Why did I pick a "fall race" in the southern hemisphere while living in Chicago?! I became one with my trainer; riding indoors...staring at the black line in the bottom of the pool...listening the rhythmic hum of the treadmill. Training was rough and the race was tough, what was I thinking? It was everything I had ever dreamed of and more! My body had never experienced so much pain. I had never spent so much time with myself. There is nothing that can ever compare to coming across the finish line and hearing, "Kimberly Barnhart, YOU ARE AN IRONMAN", it was amazing, but Never Again!
It took one whole year before I starting thinking about doing another one. At this point I was starting to get comfortable with doing Half IM, in fact one of my wedding gifts that came from my coach was an entry into my favorite Half Ironman; Oceanside, that's right, the one I cried through my first time and now I have done it three times! But where in the world would I go next? Lake Placid sounded good; good enough to plaster myself to the computer the day registration opened and break into a nervous sweat and become overwhelmed with anxiety in hopes I get in before registration is filled. 11:00 a.m. registration opened, 11:10 a.m. I was confirmed, 11:20 a.m. registration closed and 3000 people where signed up. What had I done, didn't I say I would never again done another one of these?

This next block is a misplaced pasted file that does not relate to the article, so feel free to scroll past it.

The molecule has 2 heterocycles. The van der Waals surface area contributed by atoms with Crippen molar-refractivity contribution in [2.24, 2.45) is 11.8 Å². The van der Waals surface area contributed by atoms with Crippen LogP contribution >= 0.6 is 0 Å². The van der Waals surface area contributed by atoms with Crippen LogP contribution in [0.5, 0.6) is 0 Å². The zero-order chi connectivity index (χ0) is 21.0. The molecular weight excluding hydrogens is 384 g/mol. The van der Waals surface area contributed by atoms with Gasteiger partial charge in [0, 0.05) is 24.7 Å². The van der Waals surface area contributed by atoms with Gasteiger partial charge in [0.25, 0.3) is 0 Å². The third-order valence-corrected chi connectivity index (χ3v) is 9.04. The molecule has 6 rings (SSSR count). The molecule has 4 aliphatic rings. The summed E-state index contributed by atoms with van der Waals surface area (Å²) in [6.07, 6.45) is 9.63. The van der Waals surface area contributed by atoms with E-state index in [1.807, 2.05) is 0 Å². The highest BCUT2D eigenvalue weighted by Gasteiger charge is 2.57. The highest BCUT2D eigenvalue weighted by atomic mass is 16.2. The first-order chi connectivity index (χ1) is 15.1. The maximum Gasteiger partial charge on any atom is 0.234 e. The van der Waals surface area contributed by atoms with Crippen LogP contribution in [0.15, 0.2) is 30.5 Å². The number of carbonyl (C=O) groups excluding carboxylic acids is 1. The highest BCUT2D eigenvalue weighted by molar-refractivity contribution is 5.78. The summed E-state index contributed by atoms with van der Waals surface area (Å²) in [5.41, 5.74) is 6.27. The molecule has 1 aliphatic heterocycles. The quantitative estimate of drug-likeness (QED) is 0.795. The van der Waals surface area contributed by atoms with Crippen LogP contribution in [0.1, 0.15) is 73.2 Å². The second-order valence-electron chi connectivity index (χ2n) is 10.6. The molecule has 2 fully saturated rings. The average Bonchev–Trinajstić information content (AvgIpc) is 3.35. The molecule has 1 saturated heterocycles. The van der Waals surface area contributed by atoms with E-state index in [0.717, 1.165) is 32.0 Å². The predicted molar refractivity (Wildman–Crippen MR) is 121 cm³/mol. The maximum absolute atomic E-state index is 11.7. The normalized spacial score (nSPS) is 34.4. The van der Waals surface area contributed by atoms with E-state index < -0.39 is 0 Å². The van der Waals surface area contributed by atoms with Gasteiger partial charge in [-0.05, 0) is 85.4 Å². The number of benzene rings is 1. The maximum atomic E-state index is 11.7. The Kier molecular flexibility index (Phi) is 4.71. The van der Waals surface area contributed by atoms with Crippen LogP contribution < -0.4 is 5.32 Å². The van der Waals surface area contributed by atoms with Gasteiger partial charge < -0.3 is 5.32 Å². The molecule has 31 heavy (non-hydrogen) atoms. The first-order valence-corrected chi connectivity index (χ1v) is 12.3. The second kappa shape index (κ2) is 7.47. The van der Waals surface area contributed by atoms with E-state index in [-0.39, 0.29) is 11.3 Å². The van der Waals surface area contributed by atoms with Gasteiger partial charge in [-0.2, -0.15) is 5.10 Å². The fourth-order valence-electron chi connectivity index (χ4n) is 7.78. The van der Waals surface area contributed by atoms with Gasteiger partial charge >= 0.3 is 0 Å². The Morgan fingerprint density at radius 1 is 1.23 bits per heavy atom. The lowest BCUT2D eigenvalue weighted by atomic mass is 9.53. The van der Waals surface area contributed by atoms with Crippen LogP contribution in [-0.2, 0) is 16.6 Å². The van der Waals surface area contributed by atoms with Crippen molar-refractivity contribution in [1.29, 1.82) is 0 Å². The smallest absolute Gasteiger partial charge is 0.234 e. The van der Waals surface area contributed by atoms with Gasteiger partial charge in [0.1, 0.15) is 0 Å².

I like to call these "never again's" moments of sanity, and these days I don't know if it’s a good or bad thing, but they are happening less and less. Before I had even raced Lake Placid (same day of my never again moment back in June) I had signed up for another, which leads me to where I am today; one week after Ironman Lake Placid 2010, taking a brief recovery before I start my next endeavor; training for Ironman Lanzarote.